Enabling Cross-Border Data Flows Amongst the Digital Cooperation Organization Member States
Data is essential to the digital economy and international trade. However, domestic and regional data governance regulations can limit cross-border data flows, which can have economic and business costs.
This report provides a detailed overview of the data governance regulations of 10 Member States of the Digital Cooperation Organization (DCO). It analyzes how interoperability mechanisms can maximize cross-border flows of data while respecting the national regulatory autonomy.
Interoperability mechanisms take the domestic regulatory environment largely as given and focus instead on the regional, multilateral, and bilateral arrangements that can enable cross-border data flows.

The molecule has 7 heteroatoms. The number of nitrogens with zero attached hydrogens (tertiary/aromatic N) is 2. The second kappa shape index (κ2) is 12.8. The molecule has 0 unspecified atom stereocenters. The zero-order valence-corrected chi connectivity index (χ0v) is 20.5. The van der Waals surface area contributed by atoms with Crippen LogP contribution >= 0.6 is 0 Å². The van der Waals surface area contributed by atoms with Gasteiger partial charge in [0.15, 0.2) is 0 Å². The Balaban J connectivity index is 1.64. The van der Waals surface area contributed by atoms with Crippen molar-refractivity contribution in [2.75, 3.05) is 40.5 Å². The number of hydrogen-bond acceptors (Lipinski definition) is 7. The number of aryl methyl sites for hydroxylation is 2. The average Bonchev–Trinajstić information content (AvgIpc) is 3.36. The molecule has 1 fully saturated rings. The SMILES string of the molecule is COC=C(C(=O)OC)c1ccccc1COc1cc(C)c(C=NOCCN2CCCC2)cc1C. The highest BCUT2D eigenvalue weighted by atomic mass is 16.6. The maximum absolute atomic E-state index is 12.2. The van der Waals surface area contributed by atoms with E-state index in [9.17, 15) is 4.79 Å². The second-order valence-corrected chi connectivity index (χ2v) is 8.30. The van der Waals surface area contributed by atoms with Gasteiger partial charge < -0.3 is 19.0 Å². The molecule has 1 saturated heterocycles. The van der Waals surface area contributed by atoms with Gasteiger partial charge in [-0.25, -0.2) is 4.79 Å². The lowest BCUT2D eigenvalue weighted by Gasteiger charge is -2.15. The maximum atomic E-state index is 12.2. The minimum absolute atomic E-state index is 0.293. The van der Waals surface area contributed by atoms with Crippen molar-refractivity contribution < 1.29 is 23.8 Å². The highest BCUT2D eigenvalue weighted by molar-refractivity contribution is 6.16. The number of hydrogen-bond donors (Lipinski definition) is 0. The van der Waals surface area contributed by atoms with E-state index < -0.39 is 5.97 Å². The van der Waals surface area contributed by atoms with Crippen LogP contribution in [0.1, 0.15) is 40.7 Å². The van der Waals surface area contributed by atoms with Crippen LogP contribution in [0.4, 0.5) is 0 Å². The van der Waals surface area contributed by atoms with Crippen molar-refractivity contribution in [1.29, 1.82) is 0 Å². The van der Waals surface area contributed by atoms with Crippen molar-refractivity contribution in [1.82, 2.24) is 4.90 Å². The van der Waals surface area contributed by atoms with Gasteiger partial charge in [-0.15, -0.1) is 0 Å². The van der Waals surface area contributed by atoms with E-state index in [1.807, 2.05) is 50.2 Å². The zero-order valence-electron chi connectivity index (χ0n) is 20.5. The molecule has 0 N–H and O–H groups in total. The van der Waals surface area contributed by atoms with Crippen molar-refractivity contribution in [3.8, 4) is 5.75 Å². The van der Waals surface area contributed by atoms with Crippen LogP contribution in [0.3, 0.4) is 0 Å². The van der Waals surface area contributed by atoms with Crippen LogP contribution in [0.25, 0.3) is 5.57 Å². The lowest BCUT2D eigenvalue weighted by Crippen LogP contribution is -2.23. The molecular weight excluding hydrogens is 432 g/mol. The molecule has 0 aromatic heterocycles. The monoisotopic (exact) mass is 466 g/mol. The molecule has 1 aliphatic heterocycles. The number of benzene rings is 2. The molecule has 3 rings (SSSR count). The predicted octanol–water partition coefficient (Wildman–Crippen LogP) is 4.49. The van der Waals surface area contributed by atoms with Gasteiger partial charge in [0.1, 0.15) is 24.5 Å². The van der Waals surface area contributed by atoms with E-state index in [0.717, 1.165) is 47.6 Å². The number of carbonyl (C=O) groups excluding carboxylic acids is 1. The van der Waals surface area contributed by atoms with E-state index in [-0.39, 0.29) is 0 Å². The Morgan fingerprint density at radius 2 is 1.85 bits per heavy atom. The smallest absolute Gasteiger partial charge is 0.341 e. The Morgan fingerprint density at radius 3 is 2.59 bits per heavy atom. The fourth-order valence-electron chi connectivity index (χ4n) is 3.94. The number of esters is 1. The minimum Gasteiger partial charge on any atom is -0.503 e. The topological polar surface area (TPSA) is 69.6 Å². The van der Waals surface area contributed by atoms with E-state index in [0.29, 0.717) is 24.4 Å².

The report outlines steps that DCO Member States can take to develop interoperability mechanisms, with a focus on enabling flows of personal data, linking financial payment systems, and cross-border recognition of Digital IDs. In addition, the report recommends that DCO Member States explore ways to agree on common data governance principles, which can act as a baseline for domestic regulation and build trust in how data will be treated in the recipient country. This will further support the cross-border data flows.
The report also recommends that DCO Member States develop a common data classification scheme that will support interoperability mechanisms and provide guidance to businesses holding data on how to classify data and understand its risks.
Interoperability mechanisms can help DCO Member States maximize the opportunities from cross-border data flows while also safeguarding privacy, consumer protection, and pursuing their national interests.